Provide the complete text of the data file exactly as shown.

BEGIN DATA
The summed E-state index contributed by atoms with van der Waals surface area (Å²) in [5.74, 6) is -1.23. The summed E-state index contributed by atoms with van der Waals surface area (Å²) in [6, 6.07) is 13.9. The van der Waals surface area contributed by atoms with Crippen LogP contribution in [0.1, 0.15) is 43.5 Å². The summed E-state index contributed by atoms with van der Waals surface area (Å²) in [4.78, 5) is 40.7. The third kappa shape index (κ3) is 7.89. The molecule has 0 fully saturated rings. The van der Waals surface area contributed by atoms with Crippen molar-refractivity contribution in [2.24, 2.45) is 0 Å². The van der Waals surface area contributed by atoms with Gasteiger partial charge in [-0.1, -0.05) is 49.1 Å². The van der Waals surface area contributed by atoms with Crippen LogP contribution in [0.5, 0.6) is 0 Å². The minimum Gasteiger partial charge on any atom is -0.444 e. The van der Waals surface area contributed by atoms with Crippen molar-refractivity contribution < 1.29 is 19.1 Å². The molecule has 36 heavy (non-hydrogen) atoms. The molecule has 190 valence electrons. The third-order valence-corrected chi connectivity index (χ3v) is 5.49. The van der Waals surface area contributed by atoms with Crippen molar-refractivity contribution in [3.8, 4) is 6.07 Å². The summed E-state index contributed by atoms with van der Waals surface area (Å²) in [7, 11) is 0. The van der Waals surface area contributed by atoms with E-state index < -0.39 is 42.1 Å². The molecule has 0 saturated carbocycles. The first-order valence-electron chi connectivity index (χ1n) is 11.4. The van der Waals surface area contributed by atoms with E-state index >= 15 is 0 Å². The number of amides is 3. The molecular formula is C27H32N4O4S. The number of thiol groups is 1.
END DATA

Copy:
The summed E-state index contributed by atoms with van der Waals surface area (Å²) in [5.74, 6) is -1.23. The summed E-state index contributed by atoms with van der Waals surface area (Å²) in [6, 6.07) is 13.9. The van der Waals surface area contributed by atoms with Crippen LogP contribution in [0.1, 0.15) is 43.5 Å². The summed E-state index contributed by atoms with van der Waals surface area (Å²) in [4.78, 5) is 40.7. The third kappa shape index (κ3) is 7.89. The molecule has 0 fully saturated rings. The van der Waals surface area contributed by atoms with Crippen molar-refractivity contribution in [2.24, 2.45) is 0 Å². The van der Waals surface area contributed by atoms with Gasteiger partial charge in [-0.1, -0.05) is 49.1 Å². The van der Waals surface area contributed by atoms with Crippen LogP contribution in [0.5, 0.6) is 0 Å². The minimum Gasteiger partial charge on any atom is -0.444 e. The van der Waals surface area contributed by atoms with Crippen molar-refractivity contribution < 1.29 is 19.1 Å². The molecule has 36 heavy (non-hydrogen) atoms. The molecule has 190 valence electrons. The third-order valence-corrected chi connectivity index (χ3v) is 5.49. The van der Waals surface area contributed by atoms with Crippen molar-refractivity contribution in [3.8, 4) is 6.07 Å². The summed E-state index contributed by atoms with van der Waals surface area (Å²) in [7, 11) is 0. The van der Waals surface area contributed by atoms with E-state index < -0.39 is 42.1 Å². The molecule has 0 saturated carbocycles. The first-order valence-electron chi connectivity index (χ1n) is 11.4. The van der Waals surface area contributed by atoms with E-state index >= 15 is 0 Å². The number of amides is 3. The molecular formula is C27H32N4O4S. The number of thiol groups is 1.